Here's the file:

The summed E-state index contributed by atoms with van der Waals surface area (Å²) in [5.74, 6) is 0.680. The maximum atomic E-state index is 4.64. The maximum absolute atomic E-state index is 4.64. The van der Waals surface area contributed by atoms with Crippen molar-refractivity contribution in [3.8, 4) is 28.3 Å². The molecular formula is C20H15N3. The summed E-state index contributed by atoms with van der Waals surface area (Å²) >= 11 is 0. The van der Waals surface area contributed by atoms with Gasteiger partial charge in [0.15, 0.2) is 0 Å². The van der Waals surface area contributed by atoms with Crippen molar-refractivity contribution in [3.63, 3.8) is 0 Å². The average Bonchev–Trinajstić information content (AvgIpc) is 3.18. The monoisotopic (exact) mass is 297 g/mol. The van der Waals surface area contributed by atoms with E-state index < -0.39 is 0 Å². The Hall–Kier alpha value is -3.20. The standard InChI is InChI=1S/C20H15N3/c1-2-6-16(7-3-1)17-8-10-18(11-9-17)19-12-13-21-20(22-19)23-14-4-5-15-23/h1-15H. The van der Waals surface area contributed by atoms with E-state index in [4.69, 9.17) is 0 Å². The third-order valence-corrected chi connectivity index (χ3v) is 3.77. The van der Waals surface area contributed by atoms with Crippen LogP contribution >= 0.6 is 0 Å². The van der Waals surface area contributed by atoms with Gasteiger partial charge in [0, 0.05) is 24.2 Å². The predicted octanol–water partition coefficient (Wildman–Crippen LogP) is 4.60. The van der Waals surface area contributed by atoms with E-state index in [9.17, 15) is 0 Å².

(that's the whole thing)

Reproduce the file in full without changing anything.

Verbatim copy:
The summed E-state index contributed by atoms with van der Waals surface area (Å²) in [5.74, 6) is 0.680. The maximum atomic E-state index is 4.64. The maximum absolute atomic E-state index is 4.64. The van der Waals surface area contributed by atoms with Crippen molar-refractivity contribution in [3.8, 4) is 28.3 Å². The molecular formula is C20H15N3. The summed E-state index contributed by atoms with van der Waals surface area (Å²) >= 11 is 0. The van der Waals surface area contributed by atoms with Gasteiger partial charge in [0.15, 0.2) is 0 Å². The van der Waals surface area contributed by atoms with Crippen molar-refractivity contribution in [3.63, 3.8) is 0 Å². The average Bonchev–Trinajstić information content (AvgIpc) is 3.18. The monoisotopic (exact) mass is 297 g/mol. The van der Waals surface area contributed by atoms with E-state index < -0.39 is 0 Å². The Hall–Kier alpha value is -3.20. The standard InChI is InChI=1S/C20H15N3/c1-2-6-16(7-3-1)17-8-10-18(11-9-17)19-12-13-21-20(22-19)23-14-4-5-15-23/h1-15H. The van der Waals surface area contributed by atoms with E-state index in [4.69, 9.17) is 0 Å². The third-order valence-corrected chi connectivity index (χ3v) is 3.77. The van der Waals surface area contributed by atoms with Crippen LogP contribution >= 0.6 is 0 Å². The van der Waals surface area contributed by atoms with Gasteiger partial charge in [0, 0.05) is 24.2 Å². The predicted octanol–water partition coefficient (Wildman–Crippen LogP) is 4.60. The van der Waals surface area contributed by atoms with E-state index in [9.17, 15) is 0 Å².